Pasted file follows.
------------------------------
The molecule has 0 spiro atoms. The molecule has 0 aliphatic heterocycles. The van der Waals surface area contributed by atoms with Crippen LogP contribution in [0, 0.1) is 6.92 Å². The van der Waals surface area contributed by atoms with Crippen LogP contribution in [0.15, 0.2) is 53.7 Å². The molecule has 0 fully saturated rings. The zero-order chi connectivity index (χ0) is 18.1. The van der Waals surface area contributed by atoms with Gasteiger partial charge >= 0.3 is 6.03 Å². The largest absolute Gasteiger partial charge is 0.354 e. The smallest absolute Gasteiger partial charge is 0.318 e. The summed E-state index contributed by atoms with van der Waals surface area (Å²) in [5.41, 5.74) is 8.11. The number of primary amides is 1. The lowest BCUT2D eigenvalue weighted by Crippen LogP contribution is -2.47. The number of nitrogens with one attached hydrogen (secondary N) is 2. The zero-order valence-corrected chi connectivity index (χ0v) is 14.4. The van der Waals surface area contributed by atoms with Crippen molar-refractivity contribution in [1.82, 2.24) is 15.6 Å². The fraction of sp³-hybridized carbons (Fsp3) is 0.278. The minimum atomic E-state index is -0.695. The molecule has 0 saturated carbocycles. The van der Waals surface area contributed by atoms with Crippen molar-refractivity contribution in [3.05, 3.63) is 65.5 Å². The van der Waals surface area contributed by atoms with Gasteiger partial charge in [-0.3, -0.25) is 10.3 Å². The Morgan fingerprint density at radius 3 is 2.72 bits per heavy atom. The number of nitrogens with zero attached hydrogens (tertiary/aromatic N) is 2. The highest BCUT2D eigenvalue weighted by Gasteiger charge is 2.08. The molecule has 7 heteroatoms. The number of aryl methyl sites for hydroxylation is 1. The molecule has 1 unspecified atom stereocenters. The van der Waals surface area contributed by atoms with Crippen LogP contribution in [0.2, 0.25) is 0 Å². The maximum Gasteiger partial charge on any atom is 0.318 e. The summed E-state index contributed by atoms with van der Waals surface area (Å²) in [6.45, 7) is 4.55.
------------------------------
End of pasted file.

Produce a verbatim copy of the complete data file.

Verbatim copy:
The molecule has 0 spiro atoms. The molecule has 0 aliphatic heterocycles. The van der Waals surface area contributed by atoms with Crippen LogP contribution in [0, 0.1) is 6.92 Å². The van der Waals surface area contributed by atoms with Crippen LogP contribution in [0.15, 0.2) is 53.7 Å². The molecule has 0 fully saturated rings. The zero-order chi connectivity index (χ0) is 18.1. The van der Waals surface area contributed by atoms with Gasteiger partial charge >= 0.3 is 6.03 Å². The largest absolute Gasteiger partial charge is 0.354 e. The smallest absolute Gasteiger partial charge is 0.318 e. The summed E-state index contributed by atoms with van der Waals surface area (Å²) in [5.41, 5.74) is 8.11. The number of primary amides is 1. The lowest BCUT2D eigenvalue weighted by Crippen LogP contribution is -2.47. The number of nitrogens with one attached hydrogen (secondary N) is 2. The zero-order valence-corrected chi connectivity index (χ0v) is 14.4. The van der Waals surface area contributed by atoms with Crippen molar-refractivity contribution in [1.82, 2.24) is 15.6 Å². The fraction of sp³-hybridized carbons (Fsp3) is 0.278. The minimum atomic E-state index is -0.695. The molecule has 0 saturated carbocycles. The van der Waals surface area contributed by atoms with Crippen molar-refractivity contribution in [3.05, 3.63) is 65.5 Å². The van der Waals surface area contributed by atoms with Gasteiger partial charge in [-0.3, -0.25) is 10.3 Å². The Morgan fingerprint density at radius 3 is 2.72 bits per heavy atom. The number of nitrogens with zero attached hydrogens (tertiary/aromatic N) is 2. The highest BCUT2D eigenvalue weighted by Gasteiger charge is 2.08. The molecule has 7 heteroatoms. The number of aryl methyl sites for hydroxylation is 1. The molecule has 1 unspecified atom stereocenters. The van der Waals surface area contributed by atoms with Crippen LogP contribution in [0.2, 0.25) is 0 Å². The maximum Gasteiger partial charge on any atom is 0.318 e. The summed E-state index contributed by atoms with van der Waals surface area (Å²) in [6.45, 7) is 4.55.